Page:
Standard & Poor's placed the Puerto Rico Highway and Transportation Authority's bonds on CreditWatch with negative implications.

Friday's action covers the authority's highway revenue bonds, rated BBB-plus; its senior transportation revenue bonds, rated BBB; and its subordinate transportation revenue bonds, rated BBB-minus.

"The CreditWatch placement follows PRHTA's lack of timely and satisfactory information to us to maintain our ratings in accordance with our criteria and policies," S&P analyst David Hitchcock said in a statement. "While commonwealth officials provided information [on Thursday], we have yet to determine if this information is sufficient for us to maintain our ratings on the authority."

S&P is looking for the authority's operating statistics and collateral posting requirements, Hitchcock said. Given that Moody's has given some of the authority's bonds a speculative rating, the collateral posting requirements could be important, Hitchcock said.

S&P has to review the authority regularly and was also influenced to do the review now by Moody's Investors Service two notch downgrade of the authority's debt on December 13, Hitchcock said.

S&P plans to resolve the creditwatch placement by January 15.

A spokesman for the Government Development Bank of Puerto Rico, which serves as a conduit for the authority's bonds, attributed the S&P action to temporary delays at the authority. He pointed to the Christmas holiday and the transition between gubernatorial administrations. Regarding the latter, he said some of the authority's staff have already left and the new staff will not start until the new year. These factors slowed the authority's ability to collect S& P's requested information, he said. S&P was not willing to give the authority additional time and thus put the authority on creditwatch negative, he said.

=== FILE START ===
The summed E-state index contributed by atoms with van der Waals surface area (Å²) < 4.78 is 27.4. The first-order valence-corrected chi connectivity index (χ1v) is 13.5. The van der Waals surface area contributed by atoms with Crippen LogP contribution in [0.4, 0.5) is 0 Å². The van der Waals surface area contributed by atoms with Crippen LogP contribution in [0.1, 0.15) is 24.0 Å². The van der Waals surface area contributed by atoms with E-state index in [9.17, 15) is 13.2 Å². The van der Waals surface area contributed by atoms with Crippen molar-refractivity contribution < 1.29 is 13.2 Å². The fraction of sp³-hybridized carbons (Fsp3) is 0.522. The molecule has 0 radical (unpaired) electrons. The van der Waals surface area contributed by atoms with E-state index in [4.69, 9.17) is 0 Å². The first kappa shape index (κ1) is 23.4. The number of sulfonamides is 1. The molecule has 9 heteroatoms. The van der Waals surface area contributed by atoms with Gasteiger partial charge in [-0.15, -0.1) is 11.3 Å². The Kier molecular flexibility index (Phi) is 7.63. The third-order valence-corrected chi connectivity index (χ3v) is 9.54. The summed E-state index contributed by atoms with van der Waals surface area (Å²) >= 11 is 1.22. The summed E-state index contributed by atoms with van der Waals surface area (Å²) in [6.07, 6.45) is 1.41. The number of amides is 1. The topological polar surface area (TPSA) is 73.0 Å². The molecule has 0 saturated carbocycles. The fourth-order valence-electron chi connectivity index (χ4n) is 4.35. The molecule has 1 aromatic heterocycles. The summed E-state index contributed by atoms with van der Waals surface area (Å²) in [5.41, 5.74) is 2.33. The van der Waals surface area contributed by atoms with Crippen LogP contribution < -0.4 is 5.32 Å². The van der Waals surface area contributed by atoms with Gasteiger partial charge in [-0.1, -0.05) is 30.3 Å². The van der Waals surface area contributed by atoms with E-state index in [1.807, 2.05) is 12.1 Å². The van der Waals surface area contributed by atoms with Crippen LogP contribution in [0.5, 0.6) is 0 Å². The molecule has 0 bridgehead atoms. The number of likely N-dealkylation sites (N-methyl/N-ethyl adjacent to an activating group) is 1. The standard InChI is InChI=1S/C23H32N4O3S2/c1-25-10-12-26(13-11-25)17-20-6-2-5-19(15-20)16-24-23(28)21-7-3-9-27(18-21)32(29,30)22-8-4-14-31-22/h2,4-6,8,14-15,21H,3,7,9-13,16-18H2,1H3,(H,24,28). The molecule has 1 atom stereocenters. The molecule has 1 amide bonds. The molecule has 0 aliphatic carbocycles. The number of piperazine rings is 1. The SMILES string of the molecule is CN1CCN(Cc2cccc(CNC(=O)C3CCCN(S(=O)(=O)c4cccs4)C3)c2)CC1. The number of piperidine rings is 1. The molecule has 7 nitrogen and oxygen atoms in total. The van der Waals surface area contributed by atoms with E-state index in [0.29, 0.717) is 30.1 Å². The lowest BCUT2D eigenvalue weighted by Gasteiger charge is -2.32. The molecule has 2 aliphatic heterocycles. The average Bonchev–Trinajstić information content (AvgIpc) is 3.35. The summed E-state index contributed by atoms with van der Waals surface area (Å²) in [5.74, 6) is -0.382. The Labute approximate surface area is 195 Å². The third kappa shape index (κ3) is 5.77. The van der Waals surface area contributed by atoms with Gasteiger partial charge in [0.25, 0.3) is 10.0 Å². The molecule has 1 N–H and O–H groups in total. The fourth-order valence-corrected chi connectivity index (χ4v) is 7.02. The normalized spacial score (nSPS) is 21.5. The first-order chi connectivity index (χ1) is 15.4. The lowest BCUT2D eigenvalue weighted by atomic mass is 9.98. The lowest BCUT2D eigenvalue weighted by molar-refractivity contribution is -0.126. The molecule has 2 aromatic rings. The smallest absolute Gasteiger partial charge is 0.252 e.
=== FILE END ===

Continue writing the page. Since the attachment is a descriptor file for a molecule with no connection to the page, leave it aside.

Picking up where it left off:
"The [S&P press] release is a little unusual because when S&P doesn't have current information, they usually withdraw the rating for lack of information," H.J. Sims senior vice president Richard Larkin wrote in an e-mail. "In this case, the highway authority's audit isn't really late (the fiscal year ends June 30, and last year's audit was done by February 15, less than 8 months after the fiscal year end and usually within S&P's acceptable time frame for an audit). I think that [S&P is] looking for updated operating information, such as gas taxes, toll receipts, toll traffic, etc. Although the bonds do not have a back-up appropriation pledge, S&P has said that the rating includes some implicit support from the Commonwealth [of Puerto Rico] itself. I would think that this recognition of implicit support would probably stop S&P from withdrawing the rating for lack of information, (but S&P could still do that if they so desired)."

The authority did not respond to a request for comment by press time.

Moody's gives the authority's transportation revenue bonds a Baa3 rating, its highway revenue bonds a Baa2 rating, and its subordinate transportation revenue bonds a Ba1 rating.

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